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An Apple a day, keeps competitors away!

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(image: an Apple a day)When speaking about QFD (Quality Function Deployment), I am frequently asked whether Apple Computer does it. Unfortunately, their non-disclosure agreements include supplier relationships, so I will have to leave that questioned unanswered.

But what I can say is that the late Steve Jobs had, in my opinion, such an intuitive grasp of the fundamentals of QFD that our formal tools and methods might have been redundant.

I recently came across an April 1, 1989 interview with Jobs in Inc. Magazine, by Bo Burlingham and George Gendron. Some of his remarks are worth repeating in light of what we know of QFD today.

INC.: Where do great products come from?

JOBS: I think really great products come from melding two points of view-the technology point of view and the customer point of view. You need both. You can't just ask customers what they want and then try to give that to them. By the time you get it built, they'll want something new. It took us three years to build the NeXT computer. If we'd given customers what they said they wanted, we'd have built a computer they'd have been happy with a year after we spoke to them-not something they'd want now..

QFD Perspective

We see two common flows in the way QFD is practiced: forward and reverse. Forward QFD begins with the voice of the customer which is often a mixture of "what they want," that is product performance, features, and technology. Because customers rarely know what the future may bring, their voice is typically tied to the past or present.

As Jobs points out, the product may be sufficient for the past, but insufficient at the time of launch or during its useful life. You can ask customers what they want as a starting point of a QFD analysis. The tool for this analysis is the Customer Voice table; its purpose is to translate voice of customer (VOC) into true customer needs. In this table, we explore with customers why they want something.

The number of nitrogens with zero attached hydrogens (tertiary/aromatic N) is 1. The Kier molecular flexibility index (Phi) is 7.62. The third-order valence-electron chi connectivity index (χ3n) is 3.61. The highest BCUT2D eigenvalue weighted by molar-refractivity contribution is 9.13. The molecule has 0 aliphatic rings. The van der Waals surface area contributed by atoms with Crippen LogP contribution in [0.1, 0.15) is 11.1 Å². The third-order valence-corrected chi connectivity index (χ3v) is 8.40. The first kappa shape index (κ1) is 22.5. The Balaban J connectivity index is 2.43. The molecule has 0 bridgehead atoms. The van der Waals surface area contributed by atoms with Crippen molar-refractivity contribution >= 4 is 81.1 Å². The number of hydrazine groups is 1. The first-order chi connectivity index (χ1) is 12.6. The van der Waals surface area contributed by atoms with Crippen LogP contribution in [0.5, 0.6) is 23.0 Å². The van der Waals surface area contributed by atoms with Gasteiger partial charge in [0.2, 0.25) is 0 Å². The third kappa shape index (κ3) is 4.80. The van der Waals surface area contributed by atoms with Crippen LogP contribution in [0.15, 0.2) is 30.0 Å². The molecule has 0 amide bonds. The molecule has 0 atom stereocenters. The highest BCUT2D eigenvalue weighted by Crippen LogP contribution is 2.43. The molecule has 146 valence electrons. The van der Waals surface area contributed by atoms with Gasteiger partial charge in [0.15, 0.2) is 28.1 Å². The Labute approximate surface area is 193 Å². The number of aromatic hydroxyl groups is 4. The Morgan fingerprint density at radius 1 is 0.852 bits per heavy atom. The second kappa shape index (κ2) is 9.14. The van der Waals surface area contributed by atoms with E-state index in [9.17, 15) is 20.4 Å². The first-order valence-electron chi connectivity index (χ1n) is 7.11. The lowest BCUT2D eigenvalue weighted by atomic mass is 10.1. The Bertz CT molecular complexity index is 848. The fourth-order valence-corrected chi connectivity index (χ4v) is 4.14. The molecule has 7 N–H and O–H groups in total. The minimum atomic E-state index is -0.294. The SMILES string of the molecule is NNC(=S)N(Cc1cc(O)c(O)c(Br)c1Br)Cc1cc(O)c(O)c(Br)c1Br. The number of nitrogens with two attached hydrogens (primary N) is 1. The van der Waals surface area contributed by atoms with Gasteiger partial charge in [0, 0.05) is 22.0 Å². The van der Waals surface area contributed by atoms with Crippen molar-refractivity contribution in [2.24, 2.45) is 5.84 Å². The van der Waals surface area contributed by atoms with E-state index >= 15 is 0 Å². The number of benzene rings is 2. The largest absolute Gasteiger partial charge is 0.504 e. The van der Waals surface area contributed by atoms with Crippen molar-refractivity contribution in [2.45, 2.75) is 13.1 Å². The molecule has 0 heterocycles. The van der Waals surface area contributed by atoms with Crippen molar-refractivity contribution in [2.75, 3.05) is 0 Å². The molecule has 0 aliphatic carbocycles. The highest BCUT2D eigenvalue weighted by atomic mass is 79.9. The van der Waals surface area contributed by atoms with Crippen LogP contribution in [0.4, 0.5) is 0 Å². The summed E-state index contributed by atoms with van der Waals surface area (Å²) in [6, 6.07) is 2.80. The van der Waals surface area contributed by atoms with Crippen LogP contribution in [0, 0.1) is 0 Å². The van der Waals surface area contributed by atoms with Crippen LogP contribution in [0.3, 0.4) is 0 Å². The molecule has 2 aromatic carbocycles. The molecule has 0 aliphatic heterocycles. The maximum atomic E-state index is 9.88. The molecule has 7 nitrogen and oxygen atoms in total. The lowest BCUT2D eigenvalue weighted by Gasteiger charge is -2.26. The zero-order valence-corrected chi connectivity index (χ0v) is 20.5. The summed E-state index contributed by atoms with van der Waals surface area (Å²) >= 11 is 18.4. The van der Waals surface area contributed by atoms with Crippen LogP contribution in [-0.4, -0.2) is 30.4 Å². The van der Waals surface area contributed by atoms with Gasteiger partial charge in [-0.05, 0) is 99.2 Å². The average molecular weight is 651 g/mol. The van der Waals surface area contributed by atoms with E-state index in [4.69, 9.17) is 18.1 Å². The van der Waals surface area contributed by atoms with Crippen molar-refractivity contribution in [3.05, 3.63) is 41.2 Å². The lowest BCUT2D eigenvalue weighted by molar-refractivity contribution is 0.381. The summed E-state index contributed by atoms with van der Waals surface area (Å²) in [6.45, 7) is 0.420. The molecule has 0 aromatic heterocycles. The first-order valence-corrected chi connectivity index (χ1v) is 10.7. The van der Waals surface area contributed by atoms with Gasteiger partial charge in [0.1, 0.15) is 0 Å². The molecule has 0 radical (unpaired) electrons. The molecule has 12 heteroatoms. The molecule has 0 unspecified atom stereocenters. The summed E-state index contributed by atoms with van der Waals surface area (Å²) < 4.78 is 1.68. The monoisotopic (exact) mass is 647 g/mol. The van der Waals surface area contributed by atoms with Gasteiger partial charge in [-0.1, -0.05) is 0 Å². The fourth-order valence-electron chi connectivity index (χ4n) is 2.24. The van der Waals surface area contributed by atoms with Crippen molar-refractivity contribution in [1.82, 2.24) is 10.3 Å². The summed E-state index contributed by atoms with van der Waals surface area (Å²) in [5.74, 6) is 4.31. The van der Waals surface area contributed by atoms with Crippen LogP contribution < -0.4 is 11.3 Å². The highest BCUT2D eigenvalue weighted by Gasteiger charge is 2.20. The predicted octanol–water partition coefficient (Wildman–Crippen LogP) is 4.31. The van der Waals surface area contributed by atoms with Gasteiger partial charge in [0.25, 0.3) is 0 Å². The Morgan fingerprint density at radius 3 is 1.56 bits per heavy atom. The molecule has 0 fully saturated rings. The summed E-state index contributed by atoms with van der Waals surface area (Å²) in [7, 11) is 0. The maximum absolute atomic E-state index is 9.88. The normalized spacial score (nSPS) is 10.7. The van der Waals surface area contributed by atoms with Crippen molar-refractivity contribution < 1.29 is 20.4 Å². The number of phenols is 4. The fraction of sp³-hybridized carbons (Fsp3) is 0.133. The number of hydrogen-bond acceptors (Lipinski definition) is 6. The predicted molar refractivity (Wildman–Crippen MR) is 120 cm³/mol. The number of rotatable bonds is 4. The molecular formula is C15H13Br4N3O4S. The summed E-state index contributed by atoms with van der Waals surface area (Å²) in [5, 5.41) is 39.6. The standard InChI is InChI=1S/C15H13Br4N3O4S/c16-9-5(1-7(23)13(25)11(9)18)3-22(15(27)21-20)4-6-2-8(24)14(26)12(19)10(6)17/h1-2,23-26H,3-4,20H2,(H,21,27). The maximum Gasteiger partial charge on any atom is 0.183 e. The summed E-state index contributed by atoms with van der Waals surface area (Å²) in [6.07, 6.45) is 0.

For example, a customer in a café may state "I need a hot cup of coffee," but what they really need is "I am cold and I want to warm up." Using Jobs logic, you could produce a cup of coffee that was too hot to drink, thus forcing the customer to wait until it cooled down. You would give them what they asked (hot), but not really meet their needs (warm up).

In modern QFD, we define a customer need as being product-independent, and that is the first step in creating great products. "Hot" is a product feature and "warm me up" is a customer need.

In reverse QFD, we start with an emerging technology and work our way back to the underlying customer segment and needs that the new technology could address. If you are not familiar with this QFD flow, here is a paper (PDF) that can help you get started.

INC.: You mean the technology is changing too fast.

JOBS: Yeah, and customers can't anticipate what the technology can do. They won't ask for things that they think are impossible. But the technology may be ahead of them. If you happen to mention something, they'll say, "Of course, I'll take that. Do you mean I can have that, too?" It sounds logical to ask customers what they want and then give it to them. But they rarely wind up getting what they really want that way.

QFD Perspective

Since customers rarely know what the future may bring, the best they can do is guess. After all, we are the experts on the future of our technology, not our customers; if customers were experts, they wouldn't need us. (see "An Eight-legged Horse")